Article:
4. Cold War Pawel Pawlikowski’s romantic drama set during the early years of the Cold War from the 1950s to the 1960s is a ravishing film that explore a love story involving two people who fall for each other but are often separated by political and social ideals as they try to get together. It is a film that doesn’t play by convention as it also play into the many fallacies of the political and social worlds these two people are a part of where they’re forced to make compromises and do things to be together as it does feature some gorgeous visuals, a sumptuous music soundtrack, and great performances from Joanna Kulig and Tomasz Kot.
5. 24 Frames Abbas Kiarostami’s final film which was conceived in the final years of his life and finished by his son Ahmad and various collaborators. While there isn’t a narrative in the experimental film yet it does tell a story of art and photography where Kiarostami takes a simple image that is on display for four-and-a-half minutes as it’s just a simple shot where little things are moving. Whether it’s a painting in the first image or the 23 other photographs and images that Kiarostami had taken a photo of as they’re recreated into something special with the help of several of Kiarostami’s collaborators. It is a film that serves as a fitting finale for Kiarostami as he creates something that says a lot about who he is as a person and as an artist.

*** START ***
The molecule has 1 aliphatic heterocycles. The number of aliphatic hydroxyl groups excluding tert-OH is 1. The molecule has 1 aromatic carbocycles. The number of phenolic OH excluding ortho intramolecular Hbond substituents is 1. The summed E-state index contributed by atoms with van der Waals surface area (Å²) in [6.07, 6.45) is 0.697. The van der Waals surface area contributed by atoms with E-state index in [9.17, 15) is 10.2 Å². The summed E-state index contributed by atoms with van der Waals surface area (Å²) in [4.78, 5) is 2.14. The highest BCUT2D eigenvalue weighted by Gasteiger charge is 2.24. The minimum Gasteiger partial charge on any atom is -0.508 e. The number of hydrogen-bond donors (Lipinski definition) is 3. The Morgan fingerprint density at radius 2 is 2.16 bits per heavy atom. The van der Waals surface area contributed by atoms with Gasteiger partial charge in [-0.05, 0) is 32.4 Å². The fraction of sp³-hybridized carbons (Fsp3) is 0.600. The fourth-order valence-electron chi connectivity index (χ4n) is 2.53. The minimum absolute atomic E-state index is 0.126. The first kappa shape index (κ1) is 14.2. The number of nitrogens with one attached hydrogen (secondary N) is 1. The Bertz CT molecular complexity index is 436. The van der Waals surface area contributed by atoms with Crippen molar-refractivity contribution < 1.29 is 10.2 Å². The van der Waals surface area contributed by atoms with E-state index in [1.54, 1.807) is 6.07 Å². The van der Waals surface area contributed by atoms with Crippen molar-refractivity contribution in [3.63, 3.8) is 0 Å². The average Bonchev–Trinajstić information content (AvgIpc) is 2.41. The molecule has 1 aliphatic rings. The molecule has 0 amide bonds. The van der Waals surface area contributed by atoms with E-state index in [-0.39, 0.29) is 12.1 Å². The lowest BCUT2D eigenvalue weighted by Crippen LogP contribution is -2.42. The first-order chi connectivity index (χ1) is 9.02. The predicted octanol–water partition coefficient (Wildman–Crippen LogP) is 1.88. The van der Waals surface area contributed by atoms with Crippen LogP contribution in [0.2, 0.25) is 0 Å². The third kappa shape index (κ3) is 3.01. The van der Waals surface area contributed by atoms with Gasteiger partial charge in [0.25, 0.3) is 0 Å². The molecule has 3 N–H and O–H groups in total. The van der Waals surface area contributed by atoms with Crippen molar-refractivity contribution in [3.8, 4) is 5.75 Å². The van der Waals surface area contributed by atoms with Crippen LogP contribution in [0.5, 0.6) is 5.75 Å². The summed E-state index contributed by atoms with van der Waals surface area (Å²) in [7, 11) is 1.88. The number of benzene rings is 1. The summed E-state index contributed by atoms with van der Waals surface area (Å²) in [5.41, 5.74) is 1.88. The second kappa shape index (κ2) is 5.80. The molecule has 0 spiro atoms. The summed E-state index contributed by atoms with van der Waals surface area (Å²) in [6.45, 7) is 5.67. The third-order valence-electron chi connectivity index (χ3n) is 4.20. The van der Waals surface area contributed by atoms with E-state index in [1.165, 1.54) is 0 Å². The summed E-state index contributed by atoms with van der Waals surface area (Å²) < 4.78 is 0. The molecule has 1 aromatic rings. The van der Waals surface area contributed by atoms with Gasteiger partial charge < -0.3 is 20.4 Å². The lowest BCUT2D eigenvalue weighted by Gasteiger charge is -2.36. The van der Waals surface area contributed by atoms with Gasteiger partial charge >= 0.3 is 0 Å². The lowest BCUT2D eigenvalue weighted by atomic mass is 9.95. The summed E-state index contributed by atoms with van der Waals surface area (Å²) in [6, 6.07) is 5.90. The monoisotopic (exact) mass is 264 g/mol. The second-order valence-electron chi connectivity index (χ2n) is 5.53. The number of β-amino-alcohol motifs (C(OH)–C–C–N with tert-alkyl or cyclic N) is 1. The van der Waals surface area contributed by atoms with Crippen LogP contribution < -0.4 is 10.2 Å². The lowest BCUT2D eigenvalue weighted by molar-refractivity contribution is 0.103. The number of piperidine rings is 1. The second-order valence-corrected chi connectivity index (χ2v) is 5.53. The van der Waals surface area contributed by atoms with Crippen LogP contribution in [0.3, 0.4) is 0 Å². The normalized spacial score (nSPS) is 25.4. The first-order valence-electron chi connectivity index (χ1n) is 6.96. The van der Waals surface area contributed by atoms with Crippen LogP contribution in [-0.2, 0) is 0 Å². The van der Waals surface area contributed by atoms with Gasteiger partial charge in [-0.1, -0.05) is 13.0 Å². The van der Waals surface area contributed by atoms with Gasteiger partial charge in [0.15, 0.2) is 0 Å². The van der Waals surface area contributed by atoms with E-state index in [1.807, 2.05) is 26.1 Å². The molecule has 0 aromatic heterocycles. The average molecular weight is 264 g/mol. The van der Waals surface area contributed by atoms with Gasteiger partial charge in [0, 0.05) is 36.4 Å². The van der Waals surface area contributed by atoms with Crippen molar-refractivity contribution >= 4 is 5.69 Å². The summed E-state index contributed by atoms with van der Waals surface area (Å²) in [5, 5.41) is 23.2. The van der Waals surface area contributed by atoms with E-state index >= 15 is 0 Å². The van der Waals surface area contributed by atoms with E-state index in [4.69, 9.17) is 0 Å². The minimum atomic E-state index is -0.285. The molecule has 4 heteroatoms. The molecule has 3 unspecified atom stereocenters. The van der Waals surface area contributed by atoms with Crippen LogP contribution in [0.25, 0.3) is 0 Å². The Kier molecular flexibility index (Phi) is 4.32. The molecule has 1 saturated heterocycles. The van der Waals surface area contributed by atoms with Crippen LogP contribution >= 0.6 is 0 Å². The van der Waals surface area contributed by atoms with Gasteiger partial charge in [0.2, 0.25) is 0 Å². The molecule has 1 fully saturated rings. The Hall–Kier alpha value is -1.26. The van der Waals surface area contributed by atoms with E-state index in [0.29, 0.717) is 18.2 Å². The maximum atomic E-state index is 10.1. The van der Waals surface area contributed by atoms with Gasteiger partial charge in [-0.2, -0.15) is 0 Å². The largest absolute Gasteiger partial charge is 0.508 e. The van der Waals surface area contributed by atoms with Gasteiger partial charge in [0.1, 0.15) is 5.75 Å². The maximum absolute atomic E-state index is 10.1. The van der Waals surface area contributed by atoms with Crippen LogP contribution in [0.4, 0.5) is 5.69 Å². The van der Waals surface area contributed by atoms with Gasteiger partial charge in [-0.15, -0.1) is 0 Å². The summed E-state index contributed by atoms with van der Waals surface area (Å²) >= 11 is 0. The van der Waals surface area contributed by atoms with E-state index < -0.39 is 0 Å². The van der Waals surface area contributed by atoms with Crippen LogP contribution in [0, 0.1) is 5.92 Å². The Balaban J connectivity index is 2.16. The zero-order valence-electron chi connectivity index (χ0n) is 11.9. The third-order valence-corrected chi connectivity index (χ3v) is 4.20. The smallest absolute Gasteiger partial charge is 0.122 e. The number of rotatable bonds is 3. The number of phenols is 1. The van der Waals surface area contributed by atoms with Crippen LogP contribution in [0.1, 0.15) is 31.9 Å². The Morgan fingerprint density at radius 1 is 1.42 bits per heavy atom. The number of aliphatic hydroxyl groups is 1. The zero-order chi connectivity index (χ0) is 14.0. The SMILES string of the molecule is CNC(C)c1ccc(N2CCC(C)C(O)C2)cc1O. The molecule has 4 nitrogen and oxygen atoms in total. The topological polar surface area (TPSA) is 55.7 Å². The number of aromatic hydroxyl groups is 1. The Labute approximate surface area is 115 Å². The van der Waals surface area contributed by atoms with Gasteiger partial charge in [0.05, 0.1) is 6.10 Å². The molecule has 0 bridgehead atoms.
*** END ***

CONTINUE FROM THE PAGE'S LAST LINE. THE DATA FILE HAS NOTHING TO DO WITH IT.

6. Pain and Glory Pedro Almodovar’s semi-biographical film about a filmmaker at the twilight of his career dealing with his past and uncertain future is definitely another winner for the famed auteur. Starring Almodovar regular Antonio Banderas as a filmmaker with a severe back pain who reconnects with an actor whom he hadn’t seen in years as he reminisces about his childhood. Along with appearances from Almodovar regulars in Penelope Cruz, Cecilia Roth, and Julieta Serrano with a strong supporting performance from Asier Etxeandia as the actor Banderas’ character reconnects with. It is a film that bears a lot of what to expect from Almodovar but also showcases a man who often find new ways to tell a story.